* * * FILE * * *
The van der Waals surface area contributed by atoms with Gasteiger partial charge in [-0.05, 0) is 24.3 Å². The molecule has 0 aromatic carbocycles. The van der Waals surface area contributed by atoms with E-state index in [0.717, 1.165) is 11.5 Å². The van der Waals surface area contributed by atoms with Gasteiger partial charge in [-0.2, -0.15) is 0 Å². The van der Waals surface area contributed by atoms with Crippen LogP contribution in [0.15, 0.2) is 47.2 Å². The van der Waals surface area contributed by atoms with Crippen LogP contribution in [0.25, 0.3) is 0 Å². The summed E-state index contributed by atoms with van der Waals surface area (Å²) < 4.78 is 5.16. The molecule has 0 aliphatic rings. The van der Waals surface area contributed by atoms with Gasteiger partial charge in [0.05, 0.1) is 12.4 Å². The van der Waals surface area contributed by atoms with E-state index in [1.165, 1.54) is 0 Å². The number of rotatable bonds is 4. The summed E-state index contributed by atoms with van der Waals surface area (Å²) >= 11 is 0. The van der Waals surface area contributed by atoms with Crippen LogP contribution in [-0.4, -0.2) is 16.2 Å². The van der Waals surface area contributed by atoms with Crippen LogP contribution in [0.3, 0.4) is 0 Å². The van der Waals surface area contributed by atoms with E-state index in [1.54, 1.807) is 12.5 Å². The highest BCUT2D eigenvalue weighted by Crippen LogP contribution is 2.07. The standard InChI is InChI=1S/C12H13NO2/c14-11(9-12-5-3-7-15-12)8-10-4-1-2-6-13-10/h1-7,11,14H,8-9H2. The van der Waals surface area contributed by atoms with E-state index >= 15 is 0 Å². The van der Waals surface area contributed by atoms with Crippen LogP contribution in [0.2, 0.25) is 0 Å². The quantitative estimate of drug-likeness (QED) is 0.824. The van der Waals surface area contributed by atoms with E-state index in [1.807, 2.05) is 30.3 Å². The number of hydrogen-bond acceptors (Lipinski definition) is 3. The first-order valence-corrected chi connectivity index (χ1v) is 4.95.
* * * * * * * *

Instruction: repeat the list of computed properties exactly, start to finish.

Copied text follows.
The van der Waals surface area contributed by atoms with Gasteiger partial charge in [-0.05, 0) is 24.3 Å². The molecule has 0 aromatic carbocycles. The van der Waals surface area contributed by atoms with E-state index in [0.717, 1.165) is 11.5 Å². The van der Waals surface area contributed by atoms with Gasteiger partial charge in [-0.2, -0.15) is 0 Å². The van der Waals surface area contributed by atoms with Crippen LogP contribution in [0.15, 0.2) is 47.2 Å². The van der Waals surface area contributed by atoms with Crippen LogP contribution in [0.25, 0.3) is 0 Å². The summed E-state index contributed by atoms with van der Waals surface area (Å²) < 4.78 is 5.16. The molecule has 0 aliphatic rings. The van der Waals surface area contributed by atoms with Gasteiger partial charge in [0.05, 0.1) is 12.4 Å². The van der Waals surface area contributed by atoms with E-state index in [1.165, 1.54) is 0 Å². The number of rotatable bonds is 4. The summed E-state index contributed by atoms with van der Waals surface area (Å²) >= 11 is 0. The van der Waals surface area contributed by atoms with Crippen LogP contribution in [-0.4, -0.2) is 16.2 Å². The van der Waals surface area contributed by atoms with Crippen LogP contribution in [0.3, 0.4) is 0 Å². The van der Waals surface area contributed by atoms with E-state index in [1.54, 1.807) is 12.5 Å². The highest BCUT2D eigenvalue weighted by Crippen LogP contribution is 2.07. The standard InChI is InChI=1S/C12H13NO2/c14-11(9-12-5-3-7-15-12)8-10-4-1-2-6-13-10/h1-7,11,14H,8-9H2. The van der Waals surface area contributed by atoms with E-state index >= 15 is 0 Å². The van der Waals surface area contributed by atoms with Crippen LogP contribution in [0.2, 0.25) is 0 Å². The quantitative estimate of drug-likeness (QED) is 0.824. The van der Waals surface area contributed by atoms with E-state index in [1.807, 2.05) is 30.3 Å². The number of hydrogen-bond acceptors (Lipinski definition) is 3. The first-order valence-corrected chi connectivity index (χ1v) is 4.95.